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International Journal of Cell Biology
Volume 2012, Article ID 595976, 9 pages
Review Article

Targeting Metabolism and Autophagy in the Context of Haematologic Malignancies

1Manitoba Institute of Cell Biology, 675 McDermot Avenue, Winnipeg, MB, Canada R3E 0V9
2Department of Internal Medicine, Faculty of Medicine, University of Manitoba, 770 Bannatyne Avenue, Winnipeg, MB, Canada R3T 2N2
3CancerCare Manitoba, Section of Haematology/Oncology, 675 McDermot Avenue, Winnipeg, MB, Canada R3E 0V9
4Biochemistry and Medical Genetics, Faculty of Medicine, University of Manitoba, 745 Bannatyne Avenue, Winnipeg, MB, Canada R3E 0J9

Received 13 April 2012; Accepted 28 May 2012

Academic Editor: Giuseppe Filomeni

Copyright © 2012 Versha Banerji and Spencer B. Gibson. This is an open access article distributed under the Creative Commons Attribution License, which permits unrestricted use, distribution, and reproduction in any medium, provided the original work is properly cited.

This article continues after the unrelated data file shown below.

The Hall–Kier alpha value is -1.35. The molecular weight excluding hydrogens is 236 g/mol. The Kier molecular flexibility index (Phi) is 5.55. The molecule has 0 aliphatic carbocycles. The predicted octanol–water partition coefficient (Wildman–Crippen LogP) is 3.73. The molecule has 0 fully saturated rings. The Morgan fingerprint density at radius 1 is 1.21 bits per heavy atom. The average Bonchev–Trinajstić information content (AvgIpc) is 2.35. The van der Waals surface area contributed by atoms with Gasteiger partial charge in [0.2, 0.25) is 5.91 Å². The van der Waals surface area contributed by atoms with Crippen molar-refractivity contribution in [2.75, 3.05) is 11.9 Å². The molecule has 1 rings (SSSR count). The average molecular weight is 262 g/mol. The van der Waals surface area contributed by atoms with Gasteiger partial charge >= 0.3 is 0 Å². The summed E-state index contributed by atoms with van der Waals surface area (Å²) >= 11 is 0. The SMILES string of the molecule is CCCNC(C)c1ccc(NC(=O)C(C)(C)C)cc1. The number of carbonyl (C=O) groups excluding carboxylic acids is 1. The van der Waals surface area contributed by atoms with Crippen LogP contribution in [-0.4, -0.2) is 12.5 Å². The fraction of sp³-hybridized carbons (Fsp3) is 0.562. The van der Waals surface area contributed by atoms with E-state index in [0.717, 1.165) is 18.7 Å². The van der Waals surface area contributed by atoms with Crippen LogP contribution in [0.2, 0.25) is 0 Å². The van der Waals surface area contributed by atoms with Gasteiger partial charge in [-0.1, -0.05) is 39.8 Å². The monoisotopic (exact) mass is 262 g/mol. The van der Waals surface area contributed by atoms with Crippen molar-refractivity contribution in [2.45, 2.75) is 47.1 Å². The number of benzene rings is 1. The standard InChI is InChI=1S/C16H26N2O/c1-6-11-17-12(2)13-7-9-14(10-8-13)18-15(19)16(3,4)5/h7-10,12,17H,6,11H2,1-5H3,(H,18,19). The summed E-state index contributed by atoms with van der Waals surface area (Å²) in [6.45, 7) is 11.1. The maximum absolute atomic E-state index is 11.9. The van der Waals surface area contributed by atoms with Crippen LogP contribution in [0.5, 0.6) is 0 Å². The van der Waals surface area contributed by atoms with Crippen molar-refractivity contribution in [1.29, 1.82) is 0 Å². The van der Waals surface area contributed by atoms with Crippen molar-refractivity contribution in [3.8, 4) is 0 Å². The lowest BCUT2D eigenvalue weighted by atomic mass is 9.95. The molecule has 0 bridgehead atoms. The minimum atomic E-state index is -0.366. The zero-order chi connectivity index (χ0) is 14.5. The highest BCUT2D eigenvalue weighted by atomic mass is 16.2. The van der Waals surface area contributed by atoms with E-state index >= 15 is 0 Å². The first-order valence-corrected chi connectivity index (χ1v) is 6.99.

Autophagy is a cellular process that maintains the homeostasis of the normal cell. It not only allows for cell survival in times of metabolic stress with nutrient recycling but also is able to lead to cell death when required. During malignant transformation the cell is able to proliferate and survive. This is due to altered cell metabolism and the presence of altered genetic changes that maintain the cell survival. Metabolism was considered an innocent bystander that was a consequence of the increased nutrient requirement for the survival and proliferation of haematological malignancies. The interdependency of metabolism and cellular mechanisms such as autophagy are becoming more evident and important. This interdependence contributes to increased cancer progression and drug resistance. In this paper we aim to discuss autophagy, how it pertains to metabolism in the context of hematologic malignancies, and the implications for therapy.